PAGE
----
Skepticism has not a bright page in history, in any sense. Not a living man can point to an instance in the history of the human race where skepticism has been the cause of lifting up mankind, of educating, enlightening, civilizing, reforming, purifying and ennobling any people on the face of the earth. It is not the source of learning, arts, sciences, inventions, improvements, or anything that tends to the happiness of our race; it is not the source of anything that is lovely, peaceful, pure and comforting; it is not the foundation of law and order in the family, the school, or State; it is not the source of works of benevolence, mercy and humanity. The asylums for the unfortunate did not originate with unbelief; the peace of God, passing understanding, never grew in the soil of unbelief; the calm, and firm, and settled hope on which millions have reclined when this world was receding from them did not originate in unbelief. It is anchored in something higher.

      The heavenly principle that leads men to love their enemies, to pray for those who despitefully treat them, and do good to those who hate them, is not of unbelief nor of this world, but is of faith. The purity that teaches that "whosoever looketh on a woman to lust after her hath committed adultery with her already in his heart," is not of unbelief, nor of this world, but is of faith; of a King and a kingdom not of this world.

      A kingdom that makes a square issue with all the lusts of the flesh, the pride of life; with all the sins of the world; the crimes and corruptions of men, and that declares that they who do such things shall not inherit the kingdom of God; that "all liars shall have their part in the lake which burneth with fire and brimstone," "prepared for the devil and his angels," and pronounces, "Blessed are the pure in heart: for they shall see God; blessed are the peace-makers: for they shall be called the children of God"--is not of unbelief, nor of this world, but it is of faith--it is of God.

      A singular falsehood, supposing it to be one; a wonderful falsehood was that preached by the apostles; the most wonderful ever told was that one that Jesus rose from the dead, in that it condemned all vice and commended all good; that it reformed men, made them the most pure, moral and civil the world ever saw. It was equally wonderful that the apostles should have conceived the idea of telling such a falsehood; that the idea ever should have entered into their minds of standing up in the very city, and among the very people where Jesus had been crucified only some fifty days before, and in open day, and in the gaze of thousands of the people having the fullest opportunity to know all about it of any people in the world, and telling them that he rose from the dead; and, more wonderful still, that vast multitudes believed it, not as a mere idle and curious tale, or a mere speculative story; but as a profound and awful reality, and in view of it changed the whole course of their lives, and entered into a new order of living; and, still more wonderful, that the learned, talented and influential rabbis of Israel, on the one hand, and the philosophers and civil rulers, on the other hand, could not stop it; and, most wonderful of all, that the powers of earth and the unseen world could not stop its onward march, till it had traveled the length of the Mediterranean Sea, filled all Asia with the apostles' teaching, and revolutionized the great Roman Empire from its center to its circumference!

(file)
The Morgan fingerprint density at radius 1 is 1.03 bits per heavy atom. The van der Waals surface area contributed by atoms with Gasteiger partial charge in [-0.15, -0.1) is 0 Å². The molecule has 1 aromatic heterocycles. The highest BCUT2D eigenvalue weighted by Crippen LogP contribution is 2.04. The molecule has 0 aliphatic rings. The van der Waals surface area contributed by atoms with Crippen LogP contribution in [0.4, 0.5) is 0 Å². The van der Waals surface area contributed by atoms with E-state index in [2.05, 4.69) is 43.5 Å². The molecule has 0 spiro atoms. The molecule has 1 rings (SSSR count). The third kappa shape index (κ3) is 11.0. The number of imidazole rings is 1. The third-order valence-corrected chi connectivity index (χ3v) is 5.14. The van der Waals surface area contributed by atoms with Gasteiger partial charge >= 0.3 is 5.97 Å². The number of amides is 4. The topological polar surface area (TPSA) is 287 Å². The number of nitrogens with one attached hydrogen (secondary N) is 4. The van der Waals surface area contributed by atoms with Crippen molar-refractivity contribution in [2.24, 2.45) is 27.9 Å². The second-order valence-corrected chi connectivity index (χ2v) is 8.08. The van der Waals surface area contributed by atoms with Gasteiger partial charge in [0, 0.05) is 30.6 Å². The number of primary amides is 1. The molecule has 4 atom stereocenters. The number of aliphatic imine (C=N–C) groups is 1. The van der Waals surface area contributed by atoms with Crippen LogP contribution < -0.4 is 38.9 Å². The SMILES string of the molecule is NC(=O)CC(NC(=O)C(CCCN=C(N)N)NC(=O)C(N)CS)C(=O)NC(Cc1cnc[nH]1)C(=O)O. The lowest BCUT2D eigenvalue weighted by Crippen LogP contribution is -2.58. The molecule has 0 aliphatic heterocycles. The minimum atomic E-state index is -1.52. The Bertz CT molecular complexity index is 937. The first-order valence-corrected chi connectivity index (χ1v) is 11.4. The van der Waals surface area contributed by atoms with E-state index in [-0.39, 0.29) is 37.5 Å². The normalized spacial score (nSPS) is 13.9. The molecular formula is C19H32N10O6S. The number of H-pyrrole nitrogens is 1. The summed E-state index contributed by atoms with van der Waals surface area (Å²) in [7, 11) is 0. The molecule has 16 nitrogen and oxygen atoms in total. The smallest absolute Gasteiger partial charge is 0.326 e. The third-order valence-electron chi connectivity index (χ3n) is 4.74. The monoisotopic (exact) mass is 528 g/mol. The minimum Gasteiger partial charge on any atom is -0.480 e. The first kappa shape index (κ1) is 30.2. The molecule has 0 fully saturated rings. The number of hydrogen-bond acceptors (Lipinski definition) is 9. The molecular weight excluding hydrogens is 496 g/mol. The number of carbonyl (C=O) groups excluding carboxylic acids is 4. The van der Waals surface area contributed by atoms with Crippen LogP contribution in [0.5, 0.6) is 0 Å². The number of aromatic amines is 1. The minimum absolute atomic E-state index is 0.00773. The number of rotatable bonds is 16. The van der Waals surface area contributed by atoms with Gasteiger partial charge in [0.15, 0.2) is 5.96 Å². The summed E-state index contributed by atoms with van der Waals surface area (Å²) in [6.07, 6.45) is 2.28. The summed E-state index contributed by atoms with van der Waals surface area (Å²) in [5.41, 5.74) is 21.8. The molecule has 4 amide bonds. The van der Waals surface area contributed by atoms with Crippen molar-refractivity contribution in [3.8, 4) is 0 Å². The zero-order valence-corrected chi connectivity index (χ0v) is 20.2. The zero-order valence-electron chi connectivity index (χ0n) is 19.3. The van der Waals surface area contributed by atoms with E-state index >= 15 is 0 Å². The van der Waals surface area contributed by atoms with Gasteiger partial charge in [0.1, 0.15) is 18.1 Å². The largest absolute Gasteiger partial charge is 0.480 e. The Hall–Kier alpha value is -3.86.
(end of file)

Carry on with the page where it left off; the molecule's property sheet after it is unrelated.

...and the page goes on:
It was manifestly no falsehood, but the truth of God; the very truth intended to bless and save the world. It had the wisdom and the power of God in it. It lived and spread there, and has continued to live and press its way down through the ages, in many instances having the fiercest and hottest contests; having been deserted by professed friends; traduced by wicked and designing men; corrupted and perverted by false teachers; but still it lives and comforts the hearts of millions of the purest and best of our sinful race, not simply in prosperity, in the full vigor of life, but in decline and death, when this world is receding and disappearing. Surely it is not of this world. It is of God, and in it is the only light for man that can penetrate beyond the grave; the only light that shines into "an house not made with hands, eternal in the heavens;" the only light that can bring to our view "a kingdom that can not be moved;" the holy city, the New Jerusalem; the new heavens and the new earth wherein righteousness dwells. How dark and dreary is this world without this light, and what a poor citizenship is that which is only of this world and bounded by time, compared with a citizenship in a kingdom that can not be moved, not of this world, not bounded by time, nor by mortality, but extends beyond the river of death. May our hope ever be anchored there, and may our citizenship ever be in heaven, whence we look for the Savior, the Lord Jesus the Christ, who shall change our vile bodies, and fashion them like to his glorious body. Blessed be his name forever and ever.